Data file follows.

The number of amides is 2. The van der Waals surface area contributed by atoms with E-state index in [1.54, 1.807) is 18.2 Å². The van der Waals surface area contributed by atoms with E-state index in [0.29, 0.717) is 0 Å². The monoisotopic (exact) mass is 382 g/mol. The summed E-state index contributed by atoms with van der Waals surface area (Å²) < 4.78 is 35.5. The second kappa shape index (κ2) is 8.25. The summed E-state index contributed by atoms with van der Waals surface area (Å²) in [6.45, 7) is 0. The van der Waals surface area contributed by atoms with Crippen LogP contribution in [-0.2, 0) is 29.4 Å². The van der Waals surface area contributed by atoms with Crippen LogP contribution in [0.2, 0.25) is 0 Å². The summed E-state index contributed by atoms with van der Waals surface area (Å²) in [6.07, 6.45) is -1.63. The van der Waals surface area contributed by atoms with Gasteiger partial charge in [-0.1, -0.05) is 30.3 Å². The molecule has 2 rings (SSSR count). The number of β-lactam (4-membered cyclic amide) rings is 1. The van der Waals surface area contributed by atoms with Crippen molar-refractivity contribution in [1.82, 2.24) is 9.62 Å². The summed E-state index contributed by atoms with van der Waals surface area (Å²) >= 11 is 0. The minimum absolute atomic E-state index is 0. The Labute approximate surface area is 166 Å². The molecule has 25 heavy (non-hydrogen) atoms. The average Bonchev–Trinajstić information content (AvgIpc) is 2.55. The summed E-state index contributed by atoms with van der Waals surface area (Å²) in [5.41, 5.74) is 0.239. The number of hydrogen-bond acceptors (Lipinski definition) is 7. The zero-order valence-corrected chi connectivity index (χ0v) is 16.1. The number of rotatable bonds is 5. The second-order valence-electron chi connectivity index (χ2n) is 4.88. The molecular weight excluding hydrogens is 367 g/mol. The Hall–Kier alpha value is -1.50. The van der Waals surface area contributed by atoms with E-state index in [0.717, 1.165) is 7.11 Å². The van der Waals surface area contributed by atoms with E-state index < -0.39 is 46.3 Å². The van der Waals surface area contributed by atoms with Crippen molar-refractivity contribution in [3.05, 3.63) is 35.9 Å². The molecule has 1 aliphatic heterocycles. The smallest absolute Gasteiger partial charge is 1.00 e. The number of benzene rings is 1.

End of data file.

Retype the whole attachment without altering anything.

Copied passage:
The number of amides is 2. The van der Waals surface area contributed by atoms with E-state index in [1.54, 1.807) is 18.2 Å². The van der Waals surface area contributed by atoms with E-state index in [0.29, 0.717) is 0 Å². The monoisotopic (exact) mass is 382 g/mol. The summed E-state index contributed by atoms with van der Waals surface area (Å²) < 4.78 is 35.5. The second kappa shape index (κ2) is 8.25. The summed E-state index contributed by atoms with van der Waals surface area (Å²) in [6.45, 7) is 0. The van der Waals surface area contributed by atoms with Crippen LogP contribution in [-0.2, 0) is 29.4 Å². The van der Waals surface area contributed by atoms with Crippen LogP contribution in [0.2, 0.25) is 0 Å². The summed E-state index contributed by atoms with van der Waals surface area (Å²) in [6.07, 6.45) is -1.63. The van der Waals surface area contributed by atoms with Gasteiger partial charge in [-0.1, -0.05) is 30.3 Å². The molecule has 2 rings (SSSR count). The number of β-lactam (4-membered cyclic amide) rings is 1. The van der Waals surface area contributed by atoms with Crippen molar-refractivity contribution in [1.82, 2.24) is 9.62 Å². The summed E-state index contributed by atoms with van der Waals surface area (Å²) >= 11 is 0. The minimum absolute atomic E-state index is 0. The Labute approximate surface area is 166 Å². The molecule has 25 heavy (non-hydrogen) atoms. The average Bonchev–Trinajstić information content (AvgIpc) is 2.55. The summed E-state index contributed by atoms with van der Waals surface area (Å²) in [5.41, 5.74) is 0.239. The number of hydrogen-bond acceptors (Lipinski definition) is 7. The zero-order valence-corrected chi connectivity index (χ0v) is 16.1. The number of rotatable bonds is 5. The second-order valence-electron chi connectivity index (χ2n) is 4.88. The molecular weight excluding hydrogens is 367 g/mol. The Hall–Kier alpha value is -1.50. The van der Waals surface area contributed by atoms with E-state index in [0.717, 1.165) is 7.11 Å². The van der Waals surface area contributed by atoms with E-state index < -0.39 is 46.3 Å². The van der Waals surface area contributed by atoms with Crippen molar-refractivity contribution in [3.05, 3.63) is 35.9 Å². The molecule has 1 aliphatic heterocycles. The smallest absolute Gasteiger partial charge is 1.00 e. The number of benzene rings is 1.